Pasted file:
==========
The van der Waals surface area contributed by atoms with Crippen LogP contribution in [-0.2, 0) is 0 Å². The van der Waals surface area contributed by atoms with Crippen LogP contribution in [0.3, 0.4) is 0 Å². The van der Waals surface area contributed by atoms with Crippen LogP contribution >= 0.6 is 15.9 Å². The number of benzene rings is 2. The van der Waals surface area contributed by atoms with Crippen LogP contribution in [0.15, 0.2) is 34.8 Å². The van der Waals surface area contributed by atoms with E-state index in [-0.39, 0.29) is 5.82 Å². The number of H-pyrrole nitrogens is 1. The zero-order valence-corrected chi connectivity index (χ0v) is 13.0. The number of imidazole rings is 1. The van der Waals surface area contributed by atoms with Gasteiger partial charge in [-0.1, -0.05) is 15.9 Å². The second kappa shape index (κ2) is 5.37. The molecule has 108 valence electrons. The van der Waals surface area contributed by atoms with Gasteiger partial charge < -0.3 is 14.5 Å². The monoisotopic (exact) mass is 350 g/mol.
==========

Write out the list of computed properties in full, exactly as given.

The van der Waals surface area contributed by atoms with Crippen LogP contribution in [-0.2, 0) is 0 Å². The van der Waals surface area contributed by atoms with Crippen LogP contribution in [0.3, 0.4) is 0 Å². The van der Waals surface area contributed by atoms with Crippen LogP contribution >= 0.6 is 15.9 Å². The number of benzene rings is 2. The van der Waals surface area contributed by atoms with Crippen LogP contribution in [0.15, 0.2) is 34.8 Å². The van der Waals surface area contributed by atoms with E-state index in [-0.39, 0.29) is 5.82 Å². The number of H-pyrrole nitrogens is 1. The zero-order valence-corrected chi connectivity index (χ0v) is 13.0. The number of imidazole rings is 1. The van der Waals surface area contributed by atoms with Gasteiger partial charge in [-0.1, -0.05) is 15.9 Å². The second kappa shape index (κ2) is 5.37. The molecule has 108 valence electrons. The van der Waals surface area contributed by atoms with Gasteiger partial charge < -0.3 is 14.5 Å². The monoisotopic (exact) mass is 350 g/mol.